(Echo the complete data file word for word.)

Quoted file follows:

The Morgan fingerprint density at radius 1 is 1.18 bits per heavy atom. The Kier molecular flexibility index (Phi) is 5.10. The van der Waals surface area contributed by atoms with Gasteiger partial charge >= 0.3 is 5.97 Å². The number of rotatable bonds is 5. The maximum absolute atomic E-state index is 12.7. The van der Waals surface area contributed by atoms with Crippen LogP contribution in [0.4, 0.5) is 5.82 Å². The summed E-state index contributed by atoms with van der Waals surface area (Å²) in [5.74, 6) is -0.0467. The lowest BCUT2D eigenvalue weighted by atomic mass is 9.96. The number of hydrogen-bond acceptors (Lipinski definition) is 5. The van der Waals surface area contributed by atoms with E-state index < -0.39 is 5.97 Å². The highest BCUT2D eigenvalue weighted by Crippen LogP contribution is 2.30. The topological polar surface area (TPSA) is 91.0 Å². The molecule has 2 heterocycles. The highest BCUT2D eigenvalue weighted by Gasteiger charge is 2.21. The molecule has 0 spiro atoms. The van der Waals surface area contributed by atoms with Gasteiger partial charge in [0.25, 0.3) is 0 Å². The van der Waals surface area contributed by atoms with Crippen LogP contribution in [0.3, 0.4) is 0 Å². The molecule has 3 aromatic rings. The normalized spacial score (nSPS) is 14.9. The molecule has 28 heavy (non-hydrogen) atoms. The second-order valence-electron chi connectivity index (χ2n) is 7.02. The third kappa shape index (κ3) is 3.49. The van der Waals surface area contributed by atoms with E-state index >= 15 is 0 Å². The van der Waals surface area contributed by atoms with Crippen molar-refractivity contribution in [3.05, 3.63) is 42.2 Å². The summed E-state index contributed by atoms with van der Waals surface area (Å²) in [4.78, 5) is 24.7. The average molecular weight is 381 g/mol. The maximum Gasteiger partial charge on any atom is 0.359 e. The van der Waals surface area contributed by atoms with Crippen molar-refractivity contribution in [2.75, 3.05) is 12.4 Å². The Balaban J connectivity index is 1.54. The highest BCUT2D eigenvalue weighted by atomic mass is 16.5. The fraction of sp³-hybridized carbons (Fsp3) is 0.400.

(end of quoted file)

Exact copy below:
The Morgan fingerprint density at radius 1 is 1.18 bits per heavy atom. The Kier molecular flexibility index (Phi) is 5.10. The van der Waals surface area contributed by atoms with Gasteiger partial charge >= 0.3 is 5.97 Å². The number of rotatable bonds is 5. The maximum absolute atomic E-state index is 12.7. The van der Waals surface area contributed by atoms with Crippen LogP contribution in [0.4, 0.5) is 5.82 Å². The summed E-state index contributed by atoms with van der Waals surface area (Å²) in [5.74, 6) is -0.0467. The lowest BCUT2D eigenvalue weighted by atomic mass is 9.96. The number of hydrogen-bond acceptors (Lipinski definition) is 5. The van der Waals surface area contributed by atoms with E-state index < -0.39 is 5.97 Å². The highest BCUT2D eigenvalue weighted by Crippen LogP contribution is 2.30. The topological polar surface area (TPSA) is 91.0 Å². The molecule has 2 heterocycles. The highest BCUT2D eigenvalue weighted by Gasteiger charge is 2.21. The molecule has 0 spiro atoms. The van der Waals surface area contributed by atoms with Gasteiger partial charge in [0.25, 0.3) is 0 Å². The van der Waals surface area contributed by atoms with Crippen LogP contribution in [0.3, 0.4) is 0 Å². The molecule has 3 aromatic rings. The normalized spacial score (nSPS) is 14.9. The molecule has 28 heavy (non-hydrogen) atoms. The second-order valence-electron chi connectivity index (χ2n) is 7.02. The third kappa shape index (κ3) is 3.49. The van der Waals surface area contributed by atoms with E-state index >= 15 is 0 Å². The van der Waals surface area contributed by atoms with Crippen molar-refractivity contribution in [3.05, 3.63) is 42.2 Å². The summed E-state index contributed by atoms with van der Waals surface area (Å²) in [4.78, 5) is 24.7. The average molecular weight is 381 g/mol. The maximum Gasteiger partial charge on any atom is 0.359 e. The van der Waals surface area contributed by atoms with Crippen molar-refractivity contribution in [2.75, 3.05) is 12.4 Å². The Balaban J connectivity index is 1.54. The highest BCUT2D eigenvalue weighted by atomic mass is 16.5. The fraction of sp³-hybridized carbons (Fsp3) is 0.400.